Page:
I’ve been working on my next Playful Math Singles book, based on the popular Things to Do with a Hundred Chart post.

My hundred chart list began many years ago as seven ideas for playing with numbers. Over the years, it grew to its current 30+ activities.

Now, in preparing the new book, my list has become a monster. I’ve collected almost 70 ways to play with numbers, shapes, and logic from preschool to middle school. Just yesterday I added activities for fraction and decimal multiplication, and also tips for naming complex fractions. Wow!

Gonna have to edit that cover file…

In the “Advanced Patterns” chapter, I have a section on math debates. The point of a math debate isn’t that one answer is “right” while the other is “wrong.” You can choose either side of the question — the important thing is how well you support your argument.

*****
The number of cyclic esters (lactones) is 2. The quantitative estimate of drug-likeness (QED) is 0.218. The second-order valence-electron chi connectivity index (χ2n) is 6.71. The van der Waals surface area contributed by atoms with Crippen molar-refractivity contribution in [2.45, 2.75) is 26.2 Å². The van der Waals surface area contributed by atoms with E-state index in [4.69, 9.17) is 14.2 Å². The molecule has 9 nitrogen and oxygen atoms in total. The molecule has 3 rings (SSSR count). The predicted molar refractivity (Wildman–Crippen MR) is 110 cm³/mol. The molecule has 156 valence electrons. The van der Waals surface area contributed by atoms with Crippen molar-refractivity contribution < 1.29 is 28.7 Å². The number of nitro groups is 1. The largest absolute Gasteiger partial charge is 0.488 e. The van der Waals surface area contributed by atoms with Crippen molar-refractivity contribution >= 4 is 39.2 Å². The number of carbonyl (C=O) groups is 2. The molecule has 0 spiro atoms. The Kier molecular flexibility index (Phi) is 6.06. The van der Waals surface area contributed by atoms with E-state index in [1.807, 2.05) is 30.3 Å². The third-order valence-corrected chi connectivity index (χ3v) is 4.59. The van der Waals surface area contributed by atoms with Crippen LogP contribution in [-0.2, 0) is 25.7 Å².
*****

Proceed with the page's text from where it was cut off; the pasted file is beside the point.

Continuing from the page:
Here’s activity #69 in the current book draft.

### Have a Math Debate: Adding Fractions

When you add fractions, you face a problem that most people never think of. Namely, you have to decide exactly what you are talking about.

For instance, what is one-tenth plus one-tenth?

Well, you might say that:

$\frac{1}{10}$  of one hundred chart
+ $\frac{1}{10}$  of the same chart
= $\frac{2}{10}$  of that hundred chart

But, you might also say that:

$\frac{1}{10}$  of one chart
+ $\frac{1}{10}$  of another chart
= $\frac{2}{20}$  of the pair of charts

So what happens if you see this question on a math test:

$\frac{1}{10}$  + $\frac{1}{10}$  = ?

If you write the answer “$\frac{2}{20}$”, you know the teacher will mark it wrong.

Is that fair? Why, or why not?